Latin will keep you compos mentis

What does it mean?Joules solemn under the oak

To be compos mentis is to be of sound mind. It’s basically a fancy way of saying ‘I’m/he’s/she’s sane/sober/calm.’


Compos mentis is an adjective that translates literally to ‘in command of one’s mind.’ It first came into use in the English language in the early 17th century, around 1610.

Improper Use

Not to be confused with the opposite non compos mentis, meaning ‘not of sound mind.’ Both terms are generally used in the legal or medical profession, in the former when one tries to explain their behaviour with outlandish excuses they genuinely believe, and the latter when a patient is being assessed on whether or not they can make their own decisions about the healthcare and treatment they receive.

Proper Use

Outside of a legal and medical context, compos mentis can also be used metaphorically (which is how it is used in the examples below) however like many Latin terms is rare in informal use. Examples of use in a sentence include:

After studying for the big test, Bob felt that he was no longer compos mentis.
She was so drunk at the party she could no longer be considered compos mentis.

No Latin yesterday… mea culpa.

What does it mean?842022

Mea culpa is the admission or acknowledgement of making a personal mistake. Traditionally, it is used in the prayer The Confiteor in the Catholic Church. It is slowly making its way into contemporary everyday use.


Mea culpa is a Latin term translating literally into English as “through my own fault.” Perhaps because of its use in prayer, the term has been used in English for centuries. The first recorded use was in the late 14th century by Chaucer in Troylus, though it has likely been in use before this.

Improper Use

Some might argue that any use outside of prayer is improper, but as can be seen above, the phrase has been making its way into speech and the written word for hundreds of years. It is perhaps one of the less commonly seen Latin phrases in common or popular use, but, technically speaking, wouldn’t be incorrect or out of place in an informal context.

Proper Use

In a non-religious context, think of mea culpa as a fancy way of saying ‘my bad.’ Like most Latin phrases in English use, it is italicised. It can be used both as a noun and an interjection, although the former is more common. As a noun, it usually refers to a detailed and sincere apology. Examples of use in a sentence include:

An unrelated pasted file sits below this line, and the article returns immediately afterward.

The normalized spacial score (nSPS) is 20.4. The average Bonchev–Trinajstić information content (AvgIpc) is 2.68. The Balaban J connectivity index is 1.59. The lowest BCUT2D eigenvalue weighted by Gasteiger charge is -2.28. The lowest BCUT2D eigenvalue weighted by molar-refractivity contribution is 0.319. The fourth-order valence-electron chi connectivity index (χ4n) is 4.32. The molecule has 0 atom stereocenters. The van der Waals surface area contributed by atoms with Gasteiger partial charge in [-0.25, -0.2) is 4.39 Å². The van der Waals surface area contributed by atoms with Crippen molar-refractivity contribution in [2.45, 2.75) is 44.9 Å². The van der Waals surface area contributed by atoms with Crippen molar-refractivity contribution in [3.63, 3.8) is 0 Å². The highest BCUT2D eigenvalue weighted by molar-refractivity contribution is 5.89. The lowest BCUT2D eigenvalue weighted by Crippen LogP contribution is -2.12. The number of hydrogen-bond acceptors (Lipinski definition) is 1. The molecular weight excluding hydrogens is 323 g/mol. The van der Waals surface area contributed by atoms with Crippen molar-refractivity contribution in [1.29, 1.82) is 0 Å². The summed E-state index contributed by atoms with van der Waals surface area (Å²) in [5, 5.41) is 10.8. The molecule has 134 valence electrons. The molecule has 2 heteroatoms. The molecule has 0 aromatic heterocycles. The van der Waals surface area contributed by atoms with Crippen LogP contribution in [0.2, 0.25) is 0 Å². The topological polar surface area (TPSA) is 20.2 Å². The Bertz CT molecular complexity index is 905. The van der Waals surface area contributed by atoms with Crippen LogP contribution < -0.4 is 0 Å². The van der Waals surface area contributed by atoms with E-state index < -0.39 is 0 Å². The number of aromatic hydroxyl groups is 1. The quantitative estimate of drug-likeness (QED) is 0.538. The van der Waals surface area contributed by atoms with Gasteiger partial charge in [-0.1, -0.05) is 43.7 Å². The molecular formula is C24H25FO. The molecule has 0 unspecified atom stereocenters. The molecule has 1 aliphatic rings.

“I forgot – mea culpa,” said Bob.
She wrote a long mea culpa on her blog to apologise to everyone she’d hurt.

The phrase can also be extended to mea maxima culpa, literally meaning ‘my most grievous fault.’

On terra firma

What does it mean?Are you coming

Terra firma means ‘dry land.’


Terra firma is a New Latin term literally meaning ‘solid earth.’ It’s first recorded use in the English language was c. 1595-1605.

Improper Use

Terra firma is not used to mean Earth in general, as opposed to space; just dry land, that is, the solid part of the earth.

Proper Use

Compared to other New Latin terms, the use of terra firma is considerably rare, although it is recognisable to many people. Examples of use in a sentence include:

             ‘Bob couldn’t wait to get his feet back on terra firma when his cruise had finished.’
             ‘The sailors returned to terra firma to meet their families after months out in the sea.’

“Ipso facto, I’m your boss…”

What does it mean?653047

Ipso facto is a New Latin term meaning ‘by the nature of the deed’ or ‘by the fact itself.’ It refers to something, for example a penalty, that is a direct consequence brought about by an action or offence. It is not commonly used in everyday speech, and is commonly thought of as ‘jargon’ in law, technology and science.


Ipso facto literally means ‘by that very fact.’ Sources conflict as to its first recorded use in the English language, but sources most commonly point to the mid-16th century. But it has appeared in famous literary works such as Christopher Marlowe’s Dr Faustus.

Improper Use

Ipso facto is sometimes misused, especially in the ‘blogosphere,’ in the place of ‘in fact’; this is understandable, but erroneous.

Proper Use

The term should only be used to describe something that is a direct result of a fact or action. Examples of use in a sentence include:

            ‘Bob turned up to band practise without his guitar, and ipso facto was kicked out.’
‘She talked about herself all the time. Ipso facto, no one liked speaking with her.’

Despite the usage above which were written for the purpose of example only, please keep in mind that ipso facto is still relatively uncommon in informal use.